Creative Consolation: the “Silk Dragon” Sculpture

Sometimes we have setbacks (like moving) that delay our goals (like vending at Flock & Fiber Festival) so instead….we find consolation in imaginative pursuits.  Something to occupy the mind, keep twitchy fingers busy and satisfy the creative urges.

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In September 2016, I began a dragon sculpture, but Life interrupted and the wire armature was repeatedly set aside  This year I resolved to complete the dragon and enter it into Oregon Flock & Fiber Festival 2017 – Fine Arts Competition.

I’ve been immensely happy working on this Dragon sculpture.  The idea for it was sparked by the pebbly texture of a (white) Bombyx silkworm cocoon.  Then furthered by the discovery of naturally metallic gold wild Indonesian silk cocoons (cricula).  Wouldn’t they make fabulous dragon scales?   Yes indeed!  All 142 gold spine scales.

Eventually, the realization sunk in that every. single. scale. would have to be dyed – in multiple steps – to achieve color progression before attachment to the needle-felted body.  Hundreds of scales. Countless hours.  Already enthralled with the idea, I couldn’t stop.  And yes, those are lots of (oops, ouch!) needle scratches on my thumbnail.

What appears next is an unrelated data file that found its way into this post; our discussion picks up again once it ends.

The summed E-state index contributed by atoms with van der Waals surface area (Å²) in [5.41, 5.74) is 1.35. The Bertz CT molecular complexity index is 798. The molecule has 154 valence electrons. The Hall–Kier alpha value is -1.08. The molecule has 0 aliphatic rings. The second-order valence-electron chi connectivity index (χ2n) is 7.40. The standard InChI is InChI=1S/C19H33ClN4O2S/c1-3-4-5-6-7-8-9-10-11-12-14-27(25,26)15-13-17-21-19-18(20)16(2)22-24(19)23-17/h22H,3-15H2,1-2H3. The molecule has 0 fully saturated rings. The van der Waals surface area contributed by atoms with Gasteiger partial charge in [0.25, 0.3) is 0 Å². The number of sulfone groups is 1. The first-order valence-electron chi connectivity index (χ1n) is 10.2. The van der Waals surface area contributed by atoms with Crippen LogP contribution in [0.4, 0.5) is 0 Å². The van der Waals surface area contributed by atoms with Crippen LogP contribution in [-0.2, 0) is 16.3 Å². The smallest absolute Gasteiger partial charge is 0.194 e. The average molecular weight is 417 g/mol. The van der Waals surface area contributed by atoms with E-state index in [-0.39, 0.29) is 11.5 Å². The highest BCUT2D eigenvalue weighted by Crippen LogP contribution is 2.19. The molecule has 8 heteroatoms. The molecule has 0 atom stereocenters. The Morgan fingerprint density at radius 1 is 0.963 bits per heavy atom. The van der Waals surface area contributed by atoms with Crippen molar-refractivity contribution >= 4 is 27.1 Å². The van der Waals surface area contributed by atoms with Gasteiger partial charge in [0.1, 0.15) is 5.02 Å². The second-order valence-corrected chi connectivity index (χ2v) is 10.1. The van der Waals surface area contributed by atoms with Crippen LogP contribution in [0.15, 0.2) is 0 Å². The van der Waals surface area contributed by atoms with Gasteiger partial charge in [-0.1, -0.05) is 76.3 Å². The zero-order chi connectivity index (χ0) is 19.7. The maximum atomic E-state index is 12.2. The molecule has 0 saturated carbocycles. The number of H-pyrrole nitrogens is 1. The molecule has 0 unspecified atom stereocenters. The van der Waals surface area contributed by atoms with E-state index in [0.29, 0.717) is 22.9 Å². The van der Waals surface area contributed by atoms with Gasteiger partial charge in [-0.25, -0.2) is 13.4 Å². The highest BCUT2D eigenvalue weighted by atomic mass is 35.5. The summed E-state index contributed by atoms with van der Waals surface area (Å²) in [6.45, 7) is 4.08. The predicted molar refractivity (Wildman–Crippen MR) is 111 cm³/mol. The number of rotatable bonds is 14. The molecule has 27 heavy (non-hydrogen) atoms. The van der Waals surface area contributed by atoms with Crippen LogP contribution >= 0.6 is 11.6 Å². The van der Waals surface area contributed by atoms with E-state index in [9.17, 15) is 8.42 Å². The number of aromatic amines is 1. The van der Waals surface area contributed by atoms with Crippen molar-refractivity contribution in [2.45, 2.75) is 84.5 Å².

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And every step of the way, this dragon held surprises for me.  I delved into the project knowing how to make a wire armature, secure & sculpt the wool to shape a body.  But there were many questions and simple faith that “I’d figure out something” for the rest.

How I dyed the cocoon scales? (trade secret!  A vendor should hold a little something under wraps).

How to make the feet, horns, teeth & eye socket?  Homemade air dry clay.  Cold Porcelain formula.  Fun discovery.  Kitchen cupboard ingredients and rock hard results.

Cover the face in a bajillion tiny hand cut scales? Maybe.  Or, mottled dye colors on wool that somehow melded nicely to compliment the scale texture.  Unexpected, but awesome at last day crunch time.

How to make a tail tip?  Would the fuzzy-er gold cocoons work for that?  Yes.  And used same gold cocoon fluffy bits for the base of horns and flared ruff along the jaw.

fullsizeoutput_1e92Wings?  Wool and silk.  Days of effort and 3 tries at wet-felting with the wing template to obtain the right texture, thickness, size and colors.  Whew!

Eyes:  needle felt?  Or glass?  Online eyes didn’t look quite right, so I bought the glass and painted my own eyes.  More valuable lessons in types of paint that work -or not- on glass.  Used a magnifier and an “eyelash” paintbrush.  I swear I cut off all but 2 paintbrush hairs to achieve a fine line and tiny details for the pupil.   22 attempts until perfection.  It was all worth it, when she gazed sweetly up at me.

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Of all the myriad techniques I experimented with and results obtained I will say this: I am most proud of the dragons posture.  I wanted a creature lithe, muscular, and seemingly in motion.  I built a wire armature as a skeleton; mindful how a body moves.  Built wool “musculature,” convinced it would show through the finished scale cover.  And it did.  I am over-the-moon happy with the results.